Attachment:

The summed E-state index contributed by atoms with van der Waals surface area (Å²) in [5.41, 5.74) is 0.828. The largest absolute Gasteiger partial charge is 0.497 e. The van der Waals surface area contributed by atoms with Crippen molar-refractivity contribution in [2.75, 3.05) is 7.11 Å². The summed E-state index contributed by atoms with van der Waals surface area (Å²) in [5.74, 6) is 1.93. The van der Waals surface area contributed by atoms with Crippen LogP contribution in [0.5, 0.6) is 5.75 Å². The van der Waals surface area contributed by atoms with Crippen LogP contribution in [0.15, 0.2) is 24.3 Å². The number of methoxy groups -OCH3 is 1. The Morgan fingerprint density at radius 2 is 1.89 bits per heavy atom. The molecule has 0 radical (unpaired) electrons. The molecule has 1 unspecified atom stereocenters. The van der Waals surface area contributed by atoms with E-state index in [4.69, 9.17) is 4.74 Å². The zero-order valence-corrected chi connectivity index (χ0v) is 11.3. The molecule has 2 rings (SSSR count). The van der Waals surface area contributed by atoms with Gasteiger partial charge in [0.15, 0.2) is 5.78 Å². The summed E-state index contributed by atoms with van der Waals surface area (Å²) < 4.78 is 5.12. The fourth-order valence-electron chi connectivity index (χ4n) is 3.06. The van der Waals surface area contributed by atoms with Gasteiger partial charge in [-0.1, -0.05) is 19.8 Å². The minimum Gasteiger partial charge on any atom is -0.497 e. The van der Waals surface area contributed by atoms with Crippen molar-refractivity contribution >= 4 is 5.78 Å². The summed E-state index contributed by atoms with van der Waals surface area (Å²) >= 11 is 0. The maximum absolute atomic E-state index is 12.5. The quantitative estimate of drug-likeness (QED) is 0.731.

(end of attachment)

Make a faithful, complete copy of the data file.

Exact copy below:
The summed E-state index contributed by atoms with van der Waals surface area (Å²) in [5.41, 5.74) is 0.828. The largest absolute Gasteiger partial charge is 0.497 e. The van der Waals surface area contributed by atoms with Crippen molar-refractivity contribution in [2.75, 3.05) is 7.11 Å². The summed E-state index contributed by atoms with van der Waals surface area (Å²) in [5.74, 6) is 1.93. The van der Waals surface area contributed by atoms with Crippen LogP contribution in [0.5, 0.6) is 5.75 Å². The van der Waals surface area contributed by atoms with Crippen LogP contribution in [0.15, 0.2) is 24.3 Å². The number of methoxy groups -OCH3 is 1. The Morgan fingerprint density at radius 2 is 1.89 bits per heavy atom. The molecule has 0 radical (unpaired) electrons. The molecule has 1 unspecified atom stereocenters. The van der Waals surface area contributed by atoms with E-state index in [4.69, 9.17) is 4.74 Å². The zero-order valence-corrected chi connectivity index (χ0v) is 11.3. The molecule has 2 rings (SSSR count). The van der Waals surface area contributed by atoms with Gasteiger partial charge in [0.15, 0.2) is 5.78 Å². The summed E-state index contributed by atoms with van der Waals surface area (Å²) < 4.78 is 5.12. The fourth-order valence-electron chi connectivity index (χ4n) is 3.06. The van der Waals surface area contributed by atoms with Gasteiger partial charge in [-0.1, -0.05) is 19.8 Å². The minimum Gasteiger partial charge on any atom is -0.497 e. The van der Waals surface area contributed by atoms with Crippen molar-refractivity contribution >= 4 is 5.78 Å². The summed E-state index contributed by atoms with van der Waals surface area (Å²) >= 11 is 0. The maximum absolute atomic E-state index is 12.5. The quantitative estimate of drug-likeness (QED) is 0.731.